The voice of our third castaway will be familiar to anyone who listens to Radio Oxford. His phone-in programme every weeknight includes the great and the good and the boy or girl next door. Maybe his American origins give him the easy manner that makes him so approachable.
Bill Heine’s life journey brought him from the plains of Illinois to the hub of power in Washington DC. He marched with Martin Luther King, worked in the home of Robert Kennedy and spent three years in the Peace Corps in Nicaragua and Peru. He studied law at Balliol and built a media career in Oxford.
“I love sand and sea. I would enjoy being on a desert island away from TV, radio and gadgets. I grew up in a small town. It was a place where you knew everybody. I knew, for instance, that the chief of police relaxed doing crochet.
“It gave me a childhood of wonderful freedom but could be claustrophobic. I would sometimes escape up a tree and read Shakespeare. So, I think I would be all right on my own for a while but I would like my object to root me in a time and place.
“My choice must enhance the time I spend on the island. I want something a little quirky and unexpected. I hope that if it is washed up on the beach it will be indestructible.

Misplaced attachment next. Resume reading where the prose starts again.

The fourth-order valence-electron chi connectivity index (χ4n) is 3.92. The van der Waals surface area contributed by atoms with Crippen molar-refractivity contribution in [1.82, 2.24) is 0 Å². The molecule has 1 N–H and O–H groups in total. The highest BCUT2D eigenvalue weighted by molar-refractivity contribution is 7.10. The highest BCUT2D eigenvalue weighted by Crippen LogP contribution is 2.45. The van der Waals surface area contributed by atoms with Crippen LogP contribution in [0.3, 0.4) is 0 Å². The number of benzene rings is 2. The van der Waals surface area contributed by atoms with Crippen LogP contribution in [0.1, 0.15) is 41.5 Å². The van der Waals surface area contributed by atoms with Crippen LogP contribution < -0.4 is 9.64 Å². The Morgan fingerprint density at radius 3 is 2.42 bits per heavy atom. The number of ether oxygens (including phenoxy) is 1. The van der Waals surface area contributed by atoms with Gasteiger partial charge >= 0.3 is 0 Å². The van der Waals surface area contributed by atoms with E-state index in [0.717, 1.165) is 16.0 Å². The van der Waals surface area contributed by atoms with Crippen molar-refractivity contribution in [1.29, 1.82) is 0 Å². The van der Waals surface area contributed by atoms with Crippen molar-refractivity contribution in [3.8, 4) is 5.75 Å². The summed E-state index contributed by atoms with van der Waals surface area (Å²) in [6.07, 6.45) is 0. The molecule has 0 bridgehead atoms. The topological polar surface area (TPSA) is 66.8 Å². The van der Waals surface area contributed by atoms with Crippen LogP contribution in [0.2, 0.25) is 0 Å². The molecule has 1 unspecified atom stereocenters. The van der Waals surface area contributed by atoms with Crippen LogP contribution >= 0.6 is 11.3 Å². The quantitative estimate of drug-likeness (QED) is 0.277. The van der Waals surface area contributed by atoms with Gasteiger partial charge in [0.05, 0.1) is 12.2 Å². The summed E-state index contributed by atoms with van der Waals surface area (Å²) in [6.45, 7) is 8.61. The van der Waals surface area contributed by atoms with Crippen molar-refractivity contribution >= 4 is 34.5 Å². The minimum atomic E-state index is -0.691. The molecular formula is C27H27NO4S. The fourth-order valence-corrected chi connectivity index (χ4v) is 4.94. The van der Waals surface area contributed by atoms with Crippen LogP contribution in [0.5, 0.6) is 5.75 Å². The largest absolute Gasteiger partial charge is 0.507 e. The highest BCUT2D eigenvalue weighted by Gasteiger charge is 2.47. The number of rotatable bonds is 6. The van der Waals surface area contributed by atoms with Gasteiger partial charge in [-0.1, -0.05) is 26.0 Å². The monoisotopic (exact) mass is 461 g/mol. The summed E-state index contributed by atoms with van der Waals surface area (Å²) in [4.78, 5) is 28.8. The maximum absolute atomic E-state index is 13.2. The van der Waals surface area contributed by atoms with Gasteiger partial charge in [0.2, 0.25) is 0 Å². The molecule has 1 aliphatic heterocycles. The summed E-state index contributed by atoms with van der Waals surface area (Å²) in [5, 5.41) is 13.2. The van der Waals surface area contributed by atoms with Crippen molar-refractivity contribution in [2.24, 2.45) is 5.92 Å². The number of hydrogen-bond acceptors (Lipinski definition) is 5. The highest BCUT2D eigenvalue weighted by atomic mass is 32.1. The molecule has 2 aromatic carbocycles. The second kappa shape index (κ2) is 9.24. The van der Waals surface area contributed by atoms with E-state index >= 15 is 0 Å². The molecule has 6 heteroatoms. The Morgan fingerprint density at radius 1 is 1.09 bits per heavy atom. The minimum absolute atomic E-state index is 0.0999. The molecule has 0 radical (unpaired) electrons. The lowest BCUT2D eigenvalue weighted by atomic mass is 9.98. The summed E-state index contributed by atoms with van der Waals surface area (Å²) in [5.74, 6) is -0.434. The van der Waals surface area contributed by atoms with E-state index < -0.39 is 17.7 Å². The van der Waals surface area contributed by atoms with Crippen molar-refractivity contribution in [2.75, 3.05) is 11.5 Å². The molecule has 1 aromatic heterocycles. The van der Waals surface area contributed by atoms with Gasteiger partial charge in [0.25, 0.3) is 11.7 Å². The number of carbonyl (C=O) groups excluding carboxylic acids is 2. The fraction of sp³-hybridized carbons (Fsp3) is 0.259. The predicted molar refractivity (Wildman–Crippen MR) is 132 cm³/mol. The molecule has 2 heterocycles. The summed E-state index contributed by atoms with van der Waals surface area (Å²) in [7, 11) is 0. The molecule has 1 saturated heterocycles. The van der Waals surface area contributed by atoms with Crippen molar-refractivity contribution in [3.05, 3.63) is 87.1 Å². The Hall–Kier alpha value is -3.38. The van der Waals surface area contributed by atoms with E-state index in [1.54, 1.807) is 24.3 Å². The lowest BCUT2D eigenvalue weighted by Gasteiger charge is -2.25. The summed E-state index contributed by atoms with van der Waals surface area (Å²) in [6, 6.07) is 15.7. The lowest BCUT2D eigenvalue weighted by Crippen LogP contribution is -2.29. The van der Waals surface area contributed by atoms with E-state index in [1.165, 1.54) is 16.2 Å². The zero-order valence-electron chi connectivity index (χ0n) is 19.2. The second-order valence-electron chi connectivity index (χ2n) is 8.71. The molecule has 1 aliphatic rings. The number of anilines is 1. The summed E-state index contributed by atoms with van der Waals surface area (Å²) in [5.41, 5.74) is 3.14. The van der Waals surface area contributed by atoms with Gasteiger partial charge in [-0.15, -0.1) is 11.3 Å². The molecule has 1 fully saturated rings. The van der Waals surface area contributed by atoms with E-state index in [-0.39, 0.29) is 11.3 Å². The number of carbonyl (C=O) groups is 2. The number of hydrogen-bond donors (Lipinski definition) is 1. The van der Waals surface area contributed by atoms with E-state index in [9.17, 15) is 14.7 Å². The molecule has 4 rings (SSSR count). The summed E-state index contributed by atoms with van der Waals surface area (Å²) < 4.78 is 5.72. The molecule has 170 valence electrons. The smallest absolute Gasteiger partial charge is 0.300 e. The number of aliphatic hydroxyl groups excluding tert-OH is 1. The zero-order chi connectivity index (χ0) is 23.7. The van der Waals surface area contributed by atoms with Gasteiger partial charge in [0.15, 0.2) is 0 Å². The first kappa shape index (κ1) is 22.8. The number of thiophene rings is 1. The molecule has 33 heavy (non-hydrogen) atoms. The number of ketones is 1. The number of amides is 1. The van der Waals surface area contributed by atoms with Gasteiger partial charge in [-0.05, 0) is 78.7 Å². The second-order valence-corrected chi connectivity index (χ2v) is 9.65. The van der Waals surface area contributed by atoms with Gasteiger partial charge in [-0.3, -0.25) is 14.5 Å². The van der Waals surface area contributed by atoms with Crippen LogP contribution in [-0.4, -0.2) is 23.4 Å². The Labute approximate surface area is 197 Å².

“My first thought was to have something that would link me to my life in Oxford. One thing that will capture a time and a place is the shark in my roof. The shark dominated a significant part of my life before Michael Heseltine, who was the environment secretary at the time, gave it the green light to remain,” Bill said.
“The council, when battling with me for six years, suggested I put it in a swimming pool. On the island it could float in water like Damien Hirst’s shark floats in formaldehyde, but that is not the point of it. The house and the shark are a whole thing. They can’t be separated. They came together at the time of the bombing of Libya.
“As well as the shark, Oxfordshire artist, John Buckley has created other memorable images in my life. He installed the can-can legs, emerging from a petticoat on my cinema The Moulin Rouge and the hands resembling Al Jolson’s on my cinema in Cowley Road, The Penultimate Picture Palace.
“I decided I would like to take a piece by him but felt the whole thing, the house and shark, might be too much.
“I admire his Albion in which a naked man has a bath in place of his head. It represents the height of domesticity.
“We carry all of this junk around, literally and in our heads, to make our lives and our families’ lives seem real but it is his nakedness that is real. It is also a fountain. The bath fills up with water which keeps running over and leaking out. I love its quirkiness. It would give me plenty of amusement on the island.
“As I can take only one piece, I have decided to take John’s sculpture The Embrace. It is a monumental but intimate piece. Are these two people caught or are they choosing to be there bound inseparably together?
“Do they want to be bound together or do they want the opportunity to break free? It has love, it has hate, but also vulnerability because they are caught up in an embrace. It is about protection and yet it is also a little claustrophobic. Do they want to cut the bandages that bind them?